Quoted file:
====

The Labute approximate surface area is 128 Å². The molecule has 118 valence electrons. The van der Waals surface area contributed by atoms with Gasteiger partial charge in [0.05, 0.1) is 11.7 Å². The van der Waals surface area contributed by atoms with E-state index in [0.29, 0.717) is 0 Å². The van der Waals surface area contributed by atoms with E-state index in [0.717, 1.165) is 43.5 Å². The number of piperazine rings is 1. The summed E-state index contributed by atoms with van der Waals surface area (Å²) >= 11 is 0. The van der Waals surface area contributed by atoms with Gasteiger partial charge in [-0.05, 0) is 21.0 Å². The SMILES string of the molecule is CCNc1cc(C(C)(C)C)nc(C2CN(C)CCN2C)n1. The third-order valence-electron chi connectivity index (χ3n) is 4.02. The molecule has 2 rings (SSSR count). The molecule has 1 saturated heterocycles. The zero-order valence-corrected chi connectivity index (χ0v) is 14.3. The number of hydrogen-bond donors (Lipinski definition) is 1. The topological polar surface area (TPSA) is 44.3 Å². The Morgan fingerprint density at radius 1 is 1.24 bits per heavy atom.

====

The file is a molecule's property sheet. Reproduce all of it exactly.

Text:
The Labute approximate surface area is 128 Å². The molecule has 118 valence electrons. The van der Waals surface area contributed by atoms with Gasteiger partial charge in [0.05, 0.1) is 11.7 Å². The van der Waals surface area contributed by atoms with E-state index in [0.29, 0.717) is 0 Å². The van der Waals surface area contributed by atoms with E-state index in [0.717, 1.165) is 43.5 Å². The number of piperazine rings is 1. The summed E-state index contributed by atoms with van der Waals surface area (Å²) >= 11 is 0. The van der Waals surface area contributed by atoms with Gasteiger partial charge in [-0.05, 0) is 21.0 Å². The SMILES string of the molecule is CCNc1cc(C(C)(C)C)nc(C2CN(C)CCN2C)n1. The third-order valence-electron chi connectivity index (χ3n) is 4.02. The molecule has 2 rings (SSSR count). The molecule has 1 saturated heterocycles. The zero-order valence-corrected chi connectivity index (χ0v) is 14.3. The number of hydrogen-bond donors (Lipinski definition) is 1. The topological polar surface area (TPSA) is 44.3 Å². The Morgan fingerprint density at radius 1 is 1.24 bits per heavy atom.